It's little things that count in China, like free color TVs
Peking — Liu Boping is now behind bars. But he was once considered the uncrowned king of the provincial city of Shijiazhuang. And he has recently been the subject of a series in the Worker's Daily.
According to the newspaper, he has left behind a group of about 50 very worried Communist Party and government officials, including a vice-governor of Hebei Province, of which Shijiazhuang is the capital.
Liu is a fascinating example of how an uneducated man who started life as a simple driver could worm his way into Communist Party ranks and then into a government office that controlled one-tenth of China's annual oil production of 100 million tons.
Hebei Province, south of Peking, is a mostly flat, grain-producing region, but it has several rich oil fields. The North China Oil Administration Bureau, which manages these fields, has an imposing office in Shijiazhuang. Liu was a deputy manager at the time of his arrest.
In 1974, when Liu was in his early 30s, he came to Hebei from Daqing in the northeast, China's largest oil field. He had joined the Communist Party during the chaotic years of the Cultural Revolution (1966-1976). But he was a driver, a worker third-class according to the communist system of ranks.
Two years later, he got his chance when his superior was cold-shouldered by a bureau chief in the provincial administration because he had not learned the art of making connections. Liu offered his services and soon had most of the provincial administration eating out of his hand.
How did he do it? According to popular gossip, he had three weapons: propane gas tanks, job assignments, and electric appliances - that is, color television sets and tape recorders. With these he made himself so useful to his superiors that he was soon promoted to director of the manager's office and then to deputy manager. He was only the fifth of five deputy managers, but he was the one to see to get anything done.
A word of explanation is in order about propane gas tanks. In most Chinese cities, city gas is either unavailable or available only in very limited areas. Most people must use dirty, time-consuming coal briquettes for cooking. But for those who can beg, buy, or steal a small gas tank, there are outlets where the tank can be refilled periodically.
Working as he did for an oil organization, Liu could lay his hands on these tanks. After he supplied one to a high provincial official, Liu was asked for another because, said the official, he had a large family.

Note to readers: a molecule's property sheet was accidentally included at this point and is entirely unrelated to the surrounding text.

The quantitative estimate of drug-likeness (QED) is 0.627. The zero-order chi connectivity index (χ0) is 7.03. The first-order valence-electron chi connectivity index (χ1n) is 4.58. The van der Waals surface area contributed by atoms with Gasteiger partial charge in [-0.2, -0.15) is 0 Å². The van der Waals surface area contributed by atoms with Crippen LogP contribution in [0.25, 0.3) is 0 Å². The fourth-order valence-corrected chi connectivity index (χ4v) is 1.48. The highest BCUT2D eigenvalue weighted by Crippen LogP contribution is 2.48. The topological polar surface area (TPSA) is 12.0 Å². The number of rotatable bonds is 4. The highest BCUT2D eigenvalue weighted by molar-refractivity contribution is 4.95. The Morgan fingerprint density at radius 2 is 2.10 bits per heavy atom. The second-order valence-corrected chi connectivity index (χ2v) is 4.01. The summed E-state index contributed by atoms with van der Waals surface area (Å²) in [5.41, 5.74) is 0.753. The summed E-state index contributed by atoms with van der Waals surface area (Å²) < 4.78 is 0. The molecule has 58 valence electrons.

Liu obliged. After three important members of the province's party committee had received these tanks, an official suggested other members would be jealous. Liu expansively replied, ''Just give me a list,'' and sent tanks to every person on the list.
It was the same with job assignments. In China, it is next to impossible to change one's place of residence, particularly to move from the countryside to the city. But oil is a growing industry in China; oil fields have a generous quota of job assignments.
Liu used his position to get transfers for relatives of party officials. The daughter of a theater manager was recategorized from temporary to permanent worker and then assigned to the Shijiazhuang office. The uncle of another was hired as an oil-field worker although he was more than 50 years old. Altogether more than 300 people found backdoor employment through Liu. Finally, because the oil administration had an allocation of foreign currency, Liu was able to import color television sets and tape recorders, which he distributed to high officials.
All the time, of course, he was lining his own pockets, amassing more than 100,000 yuan (almost $50,000) in bribes, smuggling, embezzling. Liu was criticized frequently and severely for his high-handed manners and ostentatious living, but he was defended by superiors and friends, who found him far too useful a person to get rid of.
Eventually he was brought down by the persistent efforts of members of the province's discipline inspection committee, energized after a woman accountant who was not even a member of the Communist Party went to Peking, at her own expense, to complain formally to party headquarters.
The paper strongly suggests that the effort to get to the bottom of who was behind Liu and what officials remain to be punished continues. Esau sold his birthright to Jacob for a mess of pottage, the journal says, mentioning Genesis and the Bible.
What of the corrupt officials who sold their birthright - i.e., the authority entrusted to them by the people? Every cadre, the newspaper says, must face up to the question of what is the relationship between his birthright and the mess of pottage.